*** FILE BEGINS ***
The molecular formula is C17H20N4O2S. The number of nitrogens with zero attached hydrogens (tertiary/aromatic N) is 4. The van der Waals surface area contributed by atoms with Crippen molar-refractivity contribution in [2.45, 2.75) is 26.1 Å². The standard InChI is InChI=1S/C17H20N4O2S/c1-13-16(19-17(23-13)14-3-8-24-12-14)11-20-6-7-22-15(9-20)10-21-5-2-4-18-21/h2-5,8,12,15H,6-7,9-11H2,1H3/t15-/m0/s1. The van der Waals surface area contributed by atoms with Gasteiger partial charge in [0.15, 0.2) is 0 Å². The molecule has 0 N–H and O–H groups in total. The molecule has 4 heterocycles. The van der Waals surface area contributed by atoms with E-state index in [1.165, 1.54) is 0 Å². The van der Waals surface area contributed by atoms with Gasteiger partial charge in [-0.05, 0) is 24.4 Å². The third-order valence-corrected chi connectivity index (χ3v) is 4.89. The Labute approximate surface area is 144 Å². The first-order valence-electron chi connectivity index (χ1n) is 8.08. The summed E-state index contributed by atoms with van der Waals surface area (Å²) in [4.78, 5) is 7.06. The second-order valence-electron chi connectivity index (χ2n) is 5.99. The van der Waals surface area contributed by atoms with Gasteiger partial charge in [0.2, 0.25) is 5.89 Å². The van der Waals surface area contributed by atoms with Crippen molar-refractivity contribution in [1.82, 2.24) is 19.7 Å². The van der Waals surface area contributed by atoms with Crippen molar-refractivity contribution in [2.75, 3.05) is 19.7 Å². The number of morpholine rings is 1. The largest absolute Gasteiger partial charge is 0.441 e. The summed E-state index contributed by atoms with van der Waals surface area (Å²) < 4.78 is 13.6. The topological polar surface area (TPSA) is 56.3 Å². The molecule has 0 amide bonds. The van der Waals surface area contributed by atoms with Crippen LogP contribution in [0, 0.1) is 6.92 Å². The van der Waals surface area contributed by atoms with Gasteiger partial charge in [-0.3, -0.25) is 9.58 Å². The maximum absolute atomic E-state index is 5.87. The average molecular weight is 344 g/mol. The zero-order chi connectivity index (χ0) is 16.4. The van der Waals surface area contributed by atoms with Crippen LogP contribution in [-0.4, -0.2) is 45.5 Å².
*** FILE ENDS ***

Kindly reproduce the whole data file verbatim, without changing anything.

The molecular formula is C17H20N4O2S. The number of nitrogens with zero attached hydrogens (tertiary/aromatic N) is 4. The van der Waals surface area contributed by atoms with Crippen molar-refractivity contribution in [2.45, 2.75) is 26.1 Å². The standard InChI is InChI=1S/C17H20N4O2S/c1-13-16(19-17(23-13)14-3-8-24-12-14)11-20-6-7-22-15(9-20)10-21-5-2-4-18-21/h2-5,8,12,15H,6-7,9-11H2,1H3/t15-/m0/s1. The van der Waals surface area contributed by atoms with Gasteiger partial charge in [0.15, 0.2) is 0 Å². The molecule has 0 N–H and O–H groups in total. The molecule has 4 heterocycles. The van der Waals surface area contributed by atoms with E-state index in [1.165, 1.54) is 0 Å². The van der Waals surface area contributed by atoms with Gasteiger partial charge in [-0.05, 0) is 24.4 Å². The third-order valence-corrected chi connectivity index (χ3v) is 4.89. The Labute approximate surface area is 144 Å². The first-order valence-electron chi connectivity index (χ1n) is 8.08. The summed E-state index contributed by atoms with van der Waals surface area (Å²) in [4.78, 5) is 7.06. The second-order valence-electron chi connectivity index (χ2n) is 5.99. The van der Waals surface area contributed by atoms with Gasteiger partial charge in [0.2, 0.25) is 5.89 Å². The van der Waals surface area contributed by atoms with Crippen molar-refractivity contribution in [1.82, 2.24) is 19.7 Å². The van der Waals surface area contributed by atoms with Crippen molar-refractivity contribution in [2.75, 3.05) is 19.7 Å². The number of morpholine rings is 1. The largest absolute Gasteiger partial charge is 0.441 e. The summed E-state index contributed by atoms with van der Waals surface area (Å²) < 4.78 is 13.6. The topological polar surface area (TPSA) is 56.3 Å². The molecule has 0 amide bonds. The van der Waals surface area contributed by atoms with Crippen LogP contribution in [0, 0.1) is 6.92 Å². The van der Waals surface area contributed by atoms with Gasteiger partial charge in [-0.3, -0.25) is 9.58 Å². The maximum absolute atomic E-state index is 5.87. The average molecular weight is 344 g/mol. The zero-order chi connectivity index (χ0) is 16.4. The van der Waals surface area contributed by atoms with Crippen LogP contribution in [-0.4, -0.2) is 45.5 Å².